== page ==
A man accused of murdering his wife has been charged with forging documents to steal a cemetery plot so he could be buried beside her.
Bedford County District Attorney William Higgins contends the alleged scam is 39-year-old John Gerholt's latest effort to harass his late wife, Karen, and her relatives.
"I've never seen somebody so persistent with somebody they killed, trying to torment them after they've killed them. Isn't that enough?" Higgins said.
Gerholt's defense attorney, Thomas Dickey, denied that his client is harassing his late wife's family.
"This is just another sign of his true love and devotion to his wife, albeit deceased," Dickey said.
Gerholt is accused of shooting his 24-year-old wife twice with a sawed-off shotgun as she left for a break at the McDonald's where she worked near Everett, about 90 miles east of Pittsburgh.
Dickey claims the Nov. 9, 2008, shooting was accidental. Higgins calls that "inconsistent," because he contends the gun would have to be cocked between the first and second shots.
Gerholt is charged with murder and awaiting trial. Higgins is pursuing the death penalty because Karen Gerholt had a protection-from-abuse order against her husband, and because John Gerholt allegedly endangered others outside the restaurant.
Gerholt, of Mount Union, was already jailed when the forgery and theft charges were filed Friday.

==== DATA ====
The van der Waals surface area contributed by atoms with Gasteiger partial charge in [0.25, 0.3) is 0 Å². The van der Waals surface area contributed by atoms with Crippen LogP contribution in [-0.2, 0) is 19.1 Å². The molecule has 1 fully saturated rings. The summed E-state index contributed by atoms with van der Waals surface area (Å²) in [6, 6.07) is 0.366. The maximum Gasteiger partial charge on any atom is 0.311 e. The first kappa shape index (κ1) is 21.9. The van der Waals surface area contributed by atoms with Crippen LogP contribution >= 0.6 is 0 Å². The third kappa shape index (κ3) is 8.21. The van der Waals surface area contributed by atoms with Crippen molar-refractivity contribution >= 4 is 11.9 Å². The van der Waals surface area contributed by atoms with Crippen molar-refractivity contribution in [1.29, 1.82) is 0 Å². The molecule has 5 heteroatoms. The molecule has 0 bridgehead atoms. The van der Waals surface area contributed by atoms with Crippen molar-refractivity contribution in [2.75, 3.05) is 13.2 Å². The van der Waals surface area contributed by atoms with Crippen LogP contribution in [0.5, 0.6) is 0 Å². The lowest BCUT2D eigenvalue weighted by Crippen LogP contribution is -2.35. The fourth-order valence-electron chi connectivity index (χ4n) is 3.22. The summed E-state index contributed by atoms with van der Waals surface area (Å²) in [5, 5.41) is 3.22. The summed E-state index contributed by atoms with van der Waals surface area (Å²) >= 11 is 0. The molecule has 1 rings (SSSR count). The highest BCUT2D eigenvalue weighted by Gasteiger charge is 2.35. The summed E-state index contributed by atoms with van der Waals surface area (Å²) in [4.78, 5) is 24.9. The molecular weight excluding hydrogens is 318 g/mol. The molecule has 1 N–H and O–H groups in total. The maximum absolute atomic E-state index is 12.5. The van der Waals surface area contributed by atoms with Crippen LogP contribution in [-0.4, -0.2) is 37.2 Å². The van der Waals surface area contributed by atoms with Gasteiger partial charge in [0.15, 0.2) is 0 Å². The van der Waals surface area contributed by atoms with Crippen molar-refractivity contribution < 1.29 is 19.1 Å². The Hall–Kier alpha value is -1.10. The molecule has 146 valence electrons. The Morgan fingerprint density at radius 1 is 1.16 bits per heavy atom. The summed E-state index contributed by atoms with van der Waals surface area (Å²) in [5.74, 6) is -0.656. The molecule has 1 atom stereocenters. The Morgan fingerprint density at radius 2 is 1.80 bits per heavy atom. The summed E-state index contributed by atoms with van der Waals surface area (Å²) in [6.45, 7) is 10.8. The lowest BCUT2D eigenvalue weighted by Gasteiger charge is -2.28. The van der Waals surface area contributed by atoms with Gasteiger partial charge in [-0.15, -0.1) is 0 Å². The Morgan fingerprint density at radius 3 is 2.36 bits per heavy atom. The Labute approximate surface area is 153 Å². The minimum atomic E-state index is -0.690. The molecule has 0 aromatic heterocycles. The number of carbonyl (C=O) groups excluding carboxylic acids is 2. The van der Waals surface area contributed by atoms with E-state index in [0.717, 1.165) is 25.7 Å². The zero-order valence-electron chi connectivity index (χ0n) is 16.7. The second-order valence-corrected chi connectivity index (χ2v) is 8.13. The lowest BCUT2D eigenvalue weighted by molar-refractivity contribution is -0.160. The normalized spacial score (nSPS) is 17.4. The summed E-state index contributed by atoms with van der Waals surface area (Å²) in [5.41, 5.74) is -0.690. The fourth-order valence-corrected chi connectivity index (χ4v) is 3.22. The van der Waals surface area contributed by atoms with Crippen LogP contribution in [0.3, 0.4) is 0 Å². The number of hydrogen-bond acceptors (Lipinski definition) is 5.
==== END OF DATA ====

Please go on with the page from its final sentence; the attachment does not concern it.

Karen Gerholt's aunt owned two empty burial lots at a cemetery, Higgins said. The aunt gave up one for Karen and planned to give the other to another relative, only to discover it had already been deeded to Gerholt, he said. The aunt contacted authorities and the deed in Gerholt's name has since been voided, Higgins said.
Gerholt somehow got paperwork into the county jail, had it forged and had a jail employee notarize it, Higgins said.
Nobody else has been charged with helping Gerholt, though the prosecutor said he hasn't ruled out charging Karen's mother, Carolyn McConaughey, who inquired about ownership of the cemetery plot shortly before Gerholt got the documents.
McConaughey, of Huntingdon County, regularly visits Gerholt at the jail and has urged Higgins not to prosecute her former son-in-law, the prosecutor said. "We don't know why," Higgins said.
McConaughey told The Associated Press she "didn't have any involvement" in the burial plot transfer. She said she inquired about its ownership because she wanted to bury her mother next to her daughter, but dropped the matter when she never heard back from the owner.
Asked about her sympathies for Gerholt, she said, "All I want to say is, he loved my daughter and I don't believe he intentionally shot her for any reason." Then she hung up.
Higgins said Gerholt has placed newspaper ads mourning his wife's passing on her birthday, on Valentine's Day, and on the anniversary of her death. He called the ads an effort to win public sympathy and further harass his wife's relatives.
The anniversary ad says, "I won't stop looking for you until I meet up with you again in Heaven." It appeared next to one from McConaughey, her husband and other relatives.
"He's letting her know that he's going to track her down in heaven, and be buried next to her," Higgins said. "That's the way we see this and it's extremely disturbing."